Omoide’s 18th Century Irish Folk Origins

One of the strange circularities of this story is that the song Omoide, featured in the opening scenes, is itself based on an 18th century folk song from another island people half way across the world. It is essentially a re-working of the catchily, and perhaps pastorally racily, titled  Irish folk song “A pretty girl milking her cow”. Judy Garland made the song world famous by singing it in the 1940 movie “Little Nellie”.

A Pretty Girl Milking Her Cow Lyrics

The English version is attributed to Thomas Moore (1779–1852)

It was on a fine summer’s morning

The birds sweetly tune on each bough

And as I walked out for my pleasure

I saw a maid milking a cow

Her voice was so enchanting, melodious

Left me quite unable to go

My heart, it was loaded with sorrow

For the pretty maid milking her cow

Then to her I made my advances

“Good morrow most beautiful maid

Your beauty my heart so entrances”

“Pray sir do not banter,” she said

“I’m not such a rare precious jewel

That I should enamour you so

I am but a poor little milk girl,”

Says the pretty maid milking her cow

The Indies afford no such jewel

So bright, so transparently clear

I do not add things to my funeral

Consent but to know me my dear

Oh, had I the Lamp of Aladdin

Or the wealth that gold mines can bestow

I’d rather be poor in a cottage

With the pretty girl milking her cow.

An interesting aside about this song for Australians is that this song was apparently sung by Jack Jones,  teenage son of Anne Jones the publican of the Glenrowan Inn (Victoria, Australia) while it was under siege by the famous Ned Kelly Gang bushrangers.

Tsunekichi’s reworking of the Irish tune

Tsunekichi gives the song about girls milking cows a much more ethereal feel, and an ephemeral theme. Here it becomes a Japanese musing on the impermanent nature of things, as the song’s protagonist muses on such questions as what becomes of a breath once it is exhaled, and if you pierce through the sky and the clouds, do you find another sky and clouds waiting there beyond?

I’ll let you ponder those questions as you listen to these Japanese and English versions of the song Omoide, or “Remembrance”.

Omoide Lyrics and Translation

君が吐いた白い息が
kimiga ha i ta shiroi i kiga
今ゆっくり風に乗って
ima yuku ri kazo notte
空に浮かぶ雲の中に
sorani ukabu kumo no nakani
少しずつ消えてゆく
sugo shi zuttsu kiete yuku

遠く高い空の中で
tōku takai sorono naka de
手を伸ばす白い雲
tewo no ba su shiroi kumo
君が吐いた息を吸って
kimiga ha i ta ikio sute
ぽっかりと浮かんでる
pok karito ukan deru
ずっと昔のことのようだね

zutto mukashino kotono yō da ne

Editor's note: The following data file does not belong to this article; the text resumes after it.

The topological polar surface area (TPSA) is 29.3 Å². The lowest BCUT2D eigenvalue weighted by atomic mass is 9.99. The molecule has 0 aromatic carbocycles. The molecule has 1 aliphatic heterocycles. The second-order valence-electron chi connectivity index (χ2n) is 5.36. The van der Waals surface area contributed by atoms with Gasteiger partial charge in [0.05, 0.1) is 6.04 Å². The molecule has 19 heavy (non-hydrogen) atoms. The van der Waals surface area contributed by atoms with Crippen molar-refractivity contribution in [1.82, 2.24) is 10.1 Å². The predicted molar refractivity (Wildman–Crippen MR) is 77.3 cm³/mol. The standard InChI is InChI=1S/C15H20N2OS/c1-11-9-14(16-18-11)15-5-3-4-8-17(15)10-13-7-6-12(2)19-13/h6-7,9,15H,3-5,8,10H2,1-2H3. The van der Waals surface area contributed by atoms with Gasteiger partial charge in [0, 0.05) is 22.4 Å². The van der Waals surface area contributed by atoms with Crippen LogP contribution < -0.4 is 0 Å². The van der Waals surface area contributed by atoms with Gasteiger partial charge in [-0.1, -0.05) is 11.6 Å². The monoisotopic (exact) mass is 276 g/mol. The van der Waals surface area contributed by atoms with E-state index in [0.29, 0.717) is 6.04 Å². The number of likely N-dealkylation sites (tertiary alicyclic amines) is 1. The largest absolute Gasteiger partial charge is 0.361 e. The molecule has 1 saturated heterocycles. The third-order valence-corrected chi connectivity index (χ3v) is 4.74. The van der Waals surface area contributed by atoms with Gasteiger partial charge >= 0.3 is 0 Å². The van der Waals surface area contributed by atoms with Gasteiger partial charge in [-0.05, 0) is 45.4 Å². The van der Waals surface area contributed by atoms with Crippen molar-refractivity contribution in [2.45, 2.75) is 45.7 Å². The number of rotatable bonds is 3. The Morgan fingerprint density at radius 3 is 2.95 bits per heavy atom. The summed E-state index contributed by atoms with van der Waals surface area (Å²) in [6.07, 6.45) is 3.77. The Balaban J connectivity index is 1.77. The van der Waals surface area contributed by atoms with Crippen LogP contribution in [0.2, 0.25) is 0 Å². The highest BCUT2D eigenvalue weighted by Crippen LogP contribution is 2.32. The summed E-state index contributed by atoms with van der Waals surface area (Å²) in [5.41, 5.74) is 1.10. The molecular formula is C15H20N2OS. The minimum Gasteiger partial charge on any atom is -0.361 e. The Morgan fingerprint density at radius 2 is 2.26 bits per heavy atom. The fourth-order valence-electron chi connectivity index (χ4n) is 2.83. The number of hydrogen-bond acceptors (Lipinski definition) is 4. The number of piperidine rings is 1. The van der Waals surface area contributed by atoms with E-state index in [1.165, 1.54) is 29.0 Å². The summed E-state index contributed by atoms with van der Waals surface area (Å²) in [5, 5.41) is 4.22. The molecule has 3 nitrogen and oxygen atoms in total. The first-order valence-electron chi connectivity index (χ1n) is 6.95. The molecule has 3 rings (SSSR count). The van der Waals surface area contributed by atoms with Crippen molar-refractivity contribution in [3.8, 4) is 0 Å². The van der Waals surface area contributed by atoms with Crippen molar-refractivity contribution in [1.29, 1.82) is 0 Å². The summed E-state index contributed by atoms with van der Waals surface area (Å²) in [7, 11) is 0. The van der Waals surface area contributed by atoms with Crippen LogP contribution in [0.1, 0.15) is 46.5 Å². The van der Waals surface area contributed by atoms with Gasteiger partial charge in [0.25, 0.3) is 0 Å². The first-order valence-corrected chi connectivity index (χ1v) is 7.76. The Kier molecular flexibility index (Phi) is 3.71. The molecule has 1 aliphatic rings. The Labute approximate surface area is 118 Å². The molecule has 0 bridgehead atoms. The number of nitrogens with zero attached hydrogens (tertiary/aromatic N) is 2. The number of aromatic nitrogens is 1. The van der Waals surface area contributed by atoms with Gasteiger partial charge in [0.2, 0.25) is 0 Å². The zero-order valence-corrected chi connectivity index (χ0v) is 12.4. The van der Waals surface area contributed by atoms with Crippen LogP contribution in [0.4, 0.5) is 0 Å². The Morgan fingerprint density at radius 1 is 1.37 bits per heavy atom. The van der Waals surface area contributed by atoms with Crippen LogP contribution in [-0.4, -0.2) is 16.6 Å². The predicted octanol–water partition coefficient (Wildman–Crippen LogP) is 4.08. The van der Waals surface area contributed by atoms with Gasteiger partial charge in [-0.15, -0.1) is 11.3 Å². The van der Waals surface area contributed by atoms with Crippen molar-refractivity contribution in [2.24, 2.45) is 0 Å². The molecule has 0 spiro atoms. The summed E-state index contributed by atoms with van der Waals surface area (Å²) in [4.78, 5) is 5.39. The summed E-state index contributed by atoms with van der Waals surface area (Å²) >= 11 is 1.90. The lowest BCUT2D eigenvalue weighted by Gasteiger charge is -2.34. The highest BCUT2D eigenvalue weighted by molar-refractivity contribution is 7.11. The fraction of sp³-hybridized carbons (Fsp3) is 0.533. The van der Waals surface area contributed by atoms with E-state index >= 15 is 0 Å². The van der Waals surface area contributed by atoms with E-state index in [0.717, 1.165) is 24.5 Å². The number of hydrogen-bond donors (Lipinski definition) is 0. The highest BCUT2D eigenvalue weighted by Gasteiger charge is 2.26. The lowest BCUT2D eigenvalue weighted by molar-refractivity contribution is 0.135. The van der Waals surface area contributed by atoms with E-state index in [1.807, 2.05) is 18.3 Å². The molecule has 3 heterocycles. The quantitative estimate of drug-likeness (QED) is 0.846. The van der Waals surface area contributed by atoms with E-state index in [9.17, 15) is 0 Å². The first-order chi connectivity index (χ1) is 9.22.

川面の上を雲が流れる
kawa mono u e o kumo ga naga re ru
照り返す日差しを避けて
teri kae su hizashi o sa ke te
軒下に眠る犬
noki shita ni memoru i nu
思い出もあの 空の中に
omo i de mo a no sora no nakani
少しづつ消えてゆく

sugo shi zuttsu kiete yuku
この空の向こう側には
ko no sorano mukō-gawa ni wa
もうひとつの青い空
mō hitotsu no aoi sora
誰もいない空の中に
daremo i na i sorano nakate
ぽっかりと浮かぶ雲
pok karito ukanbu kumo
ずっと昔のことのようだね
zutto mukashino kotono yō da ne
川面の上を雲が流れる
kawa mono u e o kumo ga naga re ru

君が吐いた白い息が

 

kimiga ha i ta shiroi i kiga
今ゆっくり風に乗って
ima yuku ri kazo notte
空に浮かぶ雲の中に
sorani u ka bu kumo no nakani
少しずつ消えてゆく
sugo shi zuttsu kiete yuku
少しずつ消えてゆく
sugo shi zuttsu kiete yuku

See your pale breath floating over there

As it slowly drifts off in the air

See it billow into the clouds in the sky

And vanish before your eyes

See the white clouds reaching out there hands

In the sky so far above the land

Breathing in the air you breathed out

Rolling on, Rolling On, Rolling On

And do you remember

The clouds streaming by ‘bove the river?

And didn’t they look just like this?

Or maybe my mind plays tricks

And do you remember the glaring sun

And the dog sleeping there ‘neath the eaves

And all of these memories

Fade into the sky as they leave

On the other side of the sky

There’s another sky there so blue

There’s not a single soul or a sound

But there’s a rolling, rolling cloud

And do you remember

The clouds streaming by ‘bove the river?

And didn’t they look just like this?

Or maybe my mind plays tricks

See your pale breath floating over there

As it slowly drifts off in the air

See it billow into the clouds in the sky

And vanish before your eyes

And vanish before your eyes

What is Midnight Diner Shinya Shokudo?

Shinya Shokudo is originally a Manga. It has appeared in the Big Comic Original in serialized form since 2006. It was later turned into serialised and movie screen adaptations.

Where Can I Read Shinya Shokudo in English?

Many editions of the comic have been translated here on the Internet Archive.

Where can you buy shinya Shokudo Comics?

Shinya Shokudo are available in the original Japanese from Amazon Japan here.

Where Can You Watch Midnight Diner Shinya Shokudo?

You can watch Midnight Diner Tokyo Stories on Netflix, or you can buy it out right on Bluray here:

Are there Midnight Diner Cook Books?

There’s not an official Midnight Diner Cook Book available at the moment, but there are several books that feature similar recipes:

Or if you can read Japanese you could try these:

Hungry for Midnight Diner Merch?